Ramana Maharshi

Advaita (Sanskrit a, not; dvaita, dual) is a nondual tradition from India, with Advaita Vedanta, a branch of Hinduism, as its philosophical arm. The theory was first consolidated by Sri Adi Shankaracharya in the 8th century AD. Most smarthas are adherents to this theory of the nature of the soul (Brahman).

According to Ramana Maharshi, the jnani (one who has realised the Self) sees no individual ego, and does not regard himself (or anyone else) as a "doer" of actions. The state of recognition is called jnana which means "knowledge" or "wisdom" referring to the idea that in this state of being, one is constantly aware of the Self. Bob Adamson (Melbourne, Australia), once a student of Nisargadatta Maharaj, who belonged to the Navanath Sampradaya lineage, says that a 'Jnani' is the 'knowing presence' which abides with all (of us) yet this knowing is seemingly covered over by identification with the 'minds content'. Ramesh Balsekar comments that it is in order for phenomena to occur that the illusion of personal existence and doer-ship (ego) is present:

"Consciousness-at-rest is not aware of Itself. It becomes aware of Itself only when this sudden feeling, I-am, arises, the impersonal sense of being aware. And that is when Consciousness-at-rest becomes Consciousness-in-movement, Potential energy becomes actual energy. They are not two. Nothing separate comes out of Potential energy... That moment that science calls the Big Bang, the mystic calls the sudden arising of awareness..."

However, teachers like Adamson point to the fact that the content of the mind is known, recognized by a presence or awareness that is independent of the mind's content. Adamson teaches that we form an identity based on the content of the mind (feelings, sensations, hopes, dreams, thoughts), however our true identity or nature is that which observes all of these things - the seer, the witness or the Self.


All schools of Buddhism teach No-Self (Pali anatta, Sanskrit anatman). Non-Self in Buddhism is the Non-Duality of Subject and Object, which is very explicitly stated by the Buddha in verses such as “In seeing, there is just seeing. No seer and nothing seen. In hearing, there is just hearing. No hearer and nothing heard.” (Bahiya Sutta, Udana 1.10). Non-Duality in Buddhism does not constitute merging with a supreme Brahman, but realising that the duality of a self/subject/agent/watcher/doer in relation to the object/world is an illusion. [7]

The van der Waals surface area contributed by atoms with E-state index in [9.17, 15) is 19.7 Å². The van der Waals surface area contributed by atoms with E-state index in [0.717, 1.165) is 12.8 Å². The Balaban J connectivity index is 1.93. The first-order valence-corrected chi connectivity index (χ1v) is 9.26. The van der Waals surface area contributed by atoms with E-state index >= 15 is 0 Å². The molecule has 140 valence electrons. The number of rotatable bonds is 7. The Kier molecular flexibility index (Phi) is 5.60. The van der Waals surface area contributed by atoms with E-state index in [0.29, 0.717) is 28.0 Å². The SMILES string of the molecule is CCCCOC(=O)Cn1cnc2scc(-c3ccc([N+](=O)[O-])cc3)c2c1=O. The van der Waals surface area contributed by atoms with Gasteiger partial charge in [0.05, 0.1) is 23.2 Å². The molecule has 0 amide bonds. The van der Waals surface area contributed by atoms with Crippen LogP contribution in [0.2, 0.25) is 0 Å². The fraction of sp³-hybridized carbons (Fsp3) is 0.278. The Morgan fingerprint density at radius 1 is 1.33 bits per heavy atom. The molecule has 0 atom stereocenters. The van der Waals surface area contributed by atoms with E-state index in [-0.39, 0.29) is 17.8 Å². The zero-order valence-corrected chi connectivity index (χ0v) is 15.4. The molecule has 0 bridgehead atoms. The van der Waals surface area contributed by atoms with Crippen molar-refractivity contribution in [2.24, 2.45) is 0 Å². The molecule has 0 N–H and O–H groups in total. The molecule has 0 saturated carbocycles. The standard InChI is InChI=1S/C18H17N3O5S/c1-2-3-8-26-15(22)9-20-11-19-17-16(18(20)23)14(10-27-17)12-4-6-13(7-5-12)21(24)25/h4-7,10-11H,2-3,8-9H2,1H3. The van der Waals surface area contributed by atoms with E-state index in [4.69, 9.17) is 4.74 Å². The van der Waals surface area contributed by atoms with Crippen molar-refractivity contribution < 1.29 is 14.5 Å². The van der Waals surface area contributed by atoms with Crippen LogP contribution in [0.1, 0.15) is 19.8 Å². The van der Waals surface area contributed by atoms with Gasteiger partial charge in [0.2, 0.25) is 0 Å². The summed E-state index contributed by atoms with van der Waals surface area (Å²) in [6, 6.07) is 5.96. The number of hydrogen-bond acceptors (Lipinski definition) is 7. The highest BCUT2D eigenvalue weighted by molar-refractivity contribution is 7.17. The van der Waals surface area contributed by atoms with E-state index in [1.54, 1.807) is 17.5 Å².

In the Mahayana Buddhist canon, the Diamond Sutra presents an accessible nondual view of "self" and "beings", while the Heart Sutra asserts shunyata — the "emptiness" of all "form" and simultaneously the "form" of all "emptiness". The Lotus Sutra's parable of the Burning House implies that all talk of Duality or Non-Duality by Buddhas and Bodhisattvas is merely Skillful Means (Sanskrit upaya kausala) meant to lead the deluded to a much higher truth. The fullest philosophical exposition is the Madhyamaka; by contrast many laconic pronouncements are delivered as koans. Advanced views and practices are found in the Mahamudra and Maha Ati, which emphasize the vividness and spaciousness of nondual awareness.

Mahayana Buddhism, in particular, tempers the view of nonduality (wisdom) with respect for the experience of duality (compassion) — ordinary dualistic experience, populated with selves and others (sentient beings), is tended with care, always "now". This approach is itself regarded as a means to disperse the confusions of duality (i.e. as a path). In Theravada, that respect is expressed cautiously as non-harming, while in the Vajrayana, it is expressed boldly as enjoyment (especially in tantra).

Dzogchen is a relatively esoteric (to date) tradition concerned with the "natural state", and emphasizing direct experience. This tradition is found in the Nyingma tradition of Tibetan Buddhism, where it is classified as the highest of this lineage's nine yanas, or vehicles of practice. Similar teachings are also found in the non-Buddhist Bön tradition. In Dzogchen, the primordial state, the state of nondual awareness, is called rigpa.

The Dzogchen practitioner realizes that appearance and emptiness are inseparable. One must transcend dualistic thoughts to perceive the true nature of one's pure mind. This primordial nature is clear light, unproduced and unchanging, free from all defilements. One's ordinary mind is caught up in dualistic conceptions, but the pure mind is unafflicted by delusions. Through meditation, the Dzogchen practitioner experiences that thoughts have no substance. Mental phenomena arise and fall in the mind, but fundamentally they are empty. The practitioner then considers where the mind itself resides. The mind can not exist in the ever-changing external phenomena and through careful examination one realizes that the mind is emptiness. All dualistic conceptions disappear with this understanding.[8]